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Insul-Watt heating modules are energy efficient because they insulate the entire barrel and the heating elements. An air gap allows for vacuum cooling.
A new way to heat and cool the barrels of plastics processing machines was launched at NPE 2003 by Insul-Vest Inc. New Insul-Watt heaters use a combination of radiant infrared heating, thick ceramic insulation, and forced-air cooling to heat faster with less energy, greater safety, and a more comfortable working environment. Although the new heaters cost more than conventional heater bands, operating costs are said to be lower due to energy savings and longer service life, estimated at five years vs. one to two years for heater bands. Payback on investment is put at 12 to 18 months.
“Processors who heat and cool any barrel stand to benefit,” declares Gordon Pendergraft, Insul-Vest’s president, adding that beneficiaries could include injection molders, blow molders, extruders, and compounders.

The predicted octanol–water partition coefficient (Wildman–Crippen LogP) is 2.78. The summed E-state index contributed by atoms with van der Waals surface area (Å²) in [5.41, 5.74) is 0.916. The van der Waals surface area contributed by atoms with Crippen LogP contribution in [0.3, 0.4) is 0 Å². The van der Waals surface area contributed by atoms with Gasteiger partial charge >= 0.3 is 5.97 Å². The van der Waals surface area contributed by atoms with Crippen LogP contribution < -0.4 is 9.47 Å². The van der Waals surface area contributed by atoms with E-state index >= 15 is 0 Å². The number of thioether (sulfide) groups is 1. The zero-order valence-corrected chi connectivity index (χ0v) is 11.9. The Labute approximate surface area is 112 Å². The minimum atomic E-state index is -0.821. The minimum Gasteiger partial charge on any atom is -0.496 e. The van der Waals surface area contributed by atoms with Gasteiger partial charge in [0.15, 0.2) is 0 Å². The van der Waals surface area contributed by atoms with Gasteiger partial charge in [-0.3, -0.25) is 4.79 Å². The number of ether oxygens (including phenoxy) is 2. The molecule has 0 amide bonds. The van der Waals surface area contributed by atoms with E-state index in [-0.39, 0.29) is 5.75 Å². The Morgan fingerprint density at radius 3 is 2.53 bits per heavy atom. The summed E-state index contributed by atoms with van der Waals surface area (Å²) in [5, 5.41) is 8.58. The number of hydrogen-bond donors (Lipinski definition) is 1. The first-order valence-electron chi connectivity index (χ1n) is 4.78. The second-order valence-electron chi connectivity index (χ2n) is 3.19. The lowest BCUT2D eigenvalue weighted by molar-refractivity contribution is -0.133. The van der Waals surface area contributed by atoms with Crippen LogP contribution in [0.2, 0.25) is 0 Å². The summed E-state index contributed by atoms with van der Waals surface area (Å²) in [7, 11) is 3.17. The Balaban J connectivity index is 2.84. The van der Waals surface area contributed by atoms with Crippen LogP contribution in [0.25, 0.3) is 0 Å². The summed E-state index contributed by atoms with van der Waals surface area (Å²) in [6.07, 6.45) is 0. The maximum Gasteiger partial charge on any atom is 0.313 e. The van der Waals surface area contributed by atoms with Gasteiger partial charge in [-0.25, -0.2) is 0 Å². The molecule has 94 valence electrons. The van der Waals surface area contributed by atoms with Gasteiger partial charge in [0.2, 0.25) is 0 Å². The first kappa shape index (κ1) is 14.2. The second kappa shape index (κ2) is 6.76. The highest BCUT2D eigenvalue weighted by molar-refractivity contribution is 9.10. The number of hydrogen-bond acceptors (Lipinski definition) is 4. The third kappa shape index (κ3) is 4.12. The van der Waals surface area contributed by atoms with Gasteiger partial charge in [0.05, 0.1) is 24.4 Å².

Insul-Watt utilizes no new technology, but a combination not previously used for plastics:
Insul-Watt’s energy efficiency is around 90%, versus about 50% for most existing heaters, Pendergraft says. He pegs overall energy savings at around 50%. This is due to both the insulation and rapid ramp-up and ramp-down, which cuts time heaters need to be operating.
Moreover, heat distribution in the barrel is claimed to be more uniform and consistent than with heater bands. Pendergraft says that translates into fewer hot and cold spots.
Insul-Watt heaters are being tested by a Tier 1 automotive molder and by Kansas Plastics, a custom molder in Wellington, Kan. The latter is using a prototype heating-cooling system on the barrel of a 700-ton press. “Results are promising,” declares Dick Bloomer, president of Kansas Plastics. He says heater response times are shorter and energy efficiency has been significantly improved.